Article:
Pinderfields Hospital: Patients had to endure four nights on a day ward and forced to use cardboard bowls to wash


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Hospital of humiliation: Patients had to endure four nights on a day ward and were forced to use cardboard bowls to wash themselves
Inspectors found there was no night lighting on the wards so bright lights were switched on when needed, disturbing sleep of other patientsNo bedside storage so patients belongings were left on the floorCQC has imposed restriction on Mid Yorkshire Hospitals NHS Trust to stop it treating long-term patients on day unit for more than 23 hoursTrust interim chief said they accepted facilities were not 'entirely suitable'

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UPDATED:

16:09 GMT, 22 September 2012

Patients endured ‘completely unacceptable’ conditions when they were forced to stay in a hospital’s day-surgery ward for up to four days because of NHS bed shortages.

With no showers on the ward, they had to clean themselves in disposable cardboard wash bowls filled with water.

And because there were no proper catering facilities, they were given sandwiches and frozen ready meals heated in a microwave instead of freshly prepared food.

Pindersfields General Hospital: Legal restriction to stop it from keeping patients in the day unit for more than 23 hours

Pindersfields General Hospital: Legal restriction to stop it from keeping patients in the surgical day unit for more than 23 hours

Patients on the ward also had to leave their belongings on the floor because there were no bedside cupboards.

The failings were discovered at Pinderfields Hospital in Wakefield, West Yorkshire, by Care Quality Commission inspectors.

To ensure the ‘safety and wellbeing’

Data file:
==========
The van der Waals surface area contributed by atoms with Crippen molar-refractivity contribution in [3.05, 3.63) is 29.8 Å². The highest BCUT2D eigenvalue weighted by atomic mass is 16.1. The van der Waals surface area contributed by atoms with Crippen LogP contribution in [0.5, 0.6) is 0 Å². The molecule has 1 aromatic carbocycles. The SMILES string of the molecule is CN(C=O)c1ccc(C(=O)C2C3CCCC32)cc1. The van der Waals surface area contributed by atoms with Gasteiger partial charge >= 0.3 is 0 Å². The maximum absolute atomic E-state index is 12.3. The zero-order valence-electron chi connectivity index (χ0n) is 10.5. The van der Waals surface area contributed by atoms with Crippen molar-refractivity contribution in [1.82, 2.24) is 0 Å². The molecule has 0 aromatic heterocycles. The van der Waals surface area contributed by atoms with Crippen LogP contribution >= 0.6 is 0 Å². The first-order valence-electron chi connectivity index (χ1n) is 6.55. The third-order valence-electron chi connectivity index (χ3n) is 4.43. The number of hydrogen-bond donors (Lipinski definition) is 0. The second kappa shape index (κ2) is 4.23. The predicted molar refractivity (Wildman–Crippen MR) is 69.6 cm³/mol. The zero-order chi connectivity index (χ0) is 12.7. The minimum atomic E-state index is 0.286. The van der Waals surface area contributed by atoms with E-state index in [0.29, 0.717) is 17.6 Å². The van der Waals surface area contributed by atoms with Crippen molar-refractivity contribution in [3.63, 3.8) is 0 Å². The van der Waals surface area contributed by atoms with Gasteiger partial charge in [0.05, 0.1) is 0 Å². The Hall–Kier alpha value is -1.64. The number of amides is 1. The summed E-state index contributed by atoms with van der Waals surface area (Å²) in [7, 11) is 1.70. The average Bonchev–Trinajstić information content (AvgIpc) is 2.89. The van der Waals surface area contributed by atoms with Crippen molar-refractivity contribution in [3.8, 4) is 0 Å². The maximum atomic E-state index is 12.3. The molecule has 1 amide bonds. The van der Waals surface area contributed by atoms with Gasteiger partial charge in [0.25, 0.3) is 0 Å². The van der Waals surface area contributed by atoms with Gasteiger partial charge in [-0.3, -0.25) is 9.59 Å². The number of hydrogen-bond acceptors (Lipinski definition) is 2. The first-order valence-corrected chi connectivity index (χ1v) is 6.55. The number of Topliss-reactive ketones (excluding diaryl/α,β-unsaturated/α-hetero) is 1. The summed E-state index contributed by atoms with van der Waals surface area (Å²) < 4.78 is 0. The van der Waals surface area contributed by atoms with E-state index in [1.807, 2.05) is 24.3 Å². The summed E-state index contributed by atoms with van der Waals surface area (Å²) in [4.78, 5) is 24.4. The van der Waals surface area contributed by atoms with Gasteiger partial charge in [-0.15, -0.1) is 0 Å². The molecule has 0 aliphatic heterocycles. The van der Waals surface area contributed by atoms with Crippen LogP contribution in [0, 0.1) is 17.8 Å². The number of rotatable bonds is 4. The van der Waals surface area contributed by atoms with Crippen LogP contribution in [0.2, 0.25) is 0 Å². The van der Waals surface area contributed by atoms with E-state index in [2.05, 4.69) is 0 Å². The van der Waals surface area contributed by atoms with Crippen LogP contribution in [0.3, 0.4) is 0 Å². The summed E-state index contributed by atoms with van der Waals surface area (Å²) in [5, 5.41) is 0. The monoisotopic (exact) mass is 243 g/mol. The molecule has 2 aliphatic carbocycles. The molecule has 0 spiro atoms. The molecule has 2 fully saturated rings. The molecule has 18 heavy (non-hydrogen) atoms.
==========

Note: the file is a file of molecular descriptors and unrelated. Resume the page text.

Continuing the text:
of patients, the watchdog body has now banned the hospital from keeping
them on the day-surgery ward for more than 24 hours.

Sub sandwich

cardboard bowl

Patients on the day unit did not receive freshly cooked meals for days and washed in disposable bowls

The disposable cardboard wash bowls
they were required to use are favoured by NHS staff over plastic ones
as there is a lower risk of infections being spread between patients.

Due to a clause in the hospital’s
catering contract, it cannot provide patients with hot food from the
kitchen on the day- surgery ward.

Stephen Eames, interim chief executive of the trust, said: 'We do accept that the facilities and environment on this unit were not entirely suitable for inpatients'

Stephen Eames, interim chief executive of the trust, said: 'We do accept that the facilities and environment on this unit were not entirely suitable for inpatients'

Patients were only meant to stay in
the unit for up to 24 hours before being discharged or transferred to
another ward, but some had to remain there for four days.

Malcolm Bower-Brown, deputy director
of the CQC in the North, said: ‘The failings we witnessed on this unit
at Pinderfields Hospital were completely unacceptable.

‘The CQC took swift action following our inspection to ensure the safety and wellbeing of patients.

‘The decision to place an urgent
condition on a provider’s registration is not one we take lightly.
However, when we find poor practice, as we did in this case, we will
take immediate action to ensure patients are not at risk.’

The hospital will now have to prove to
the watchdog that it has made substantial improvements and may face
further inspections. Patients staying in the ward had all undergone day
surgery including having hernias removed, varicose vein treatment or
dental operations.

Most having such procedures are
allowed to go home on the same day, but some have to stay on after
developing complications or taking longer to recover.

Diane Abbott, Labour’s shadow public
health minister, said: ‘The failings here are totally unacceptable, and
it’s a real concern that incidents like this seem to be becoming
increasingly commonplace because of the strain the NHS has been put
under.’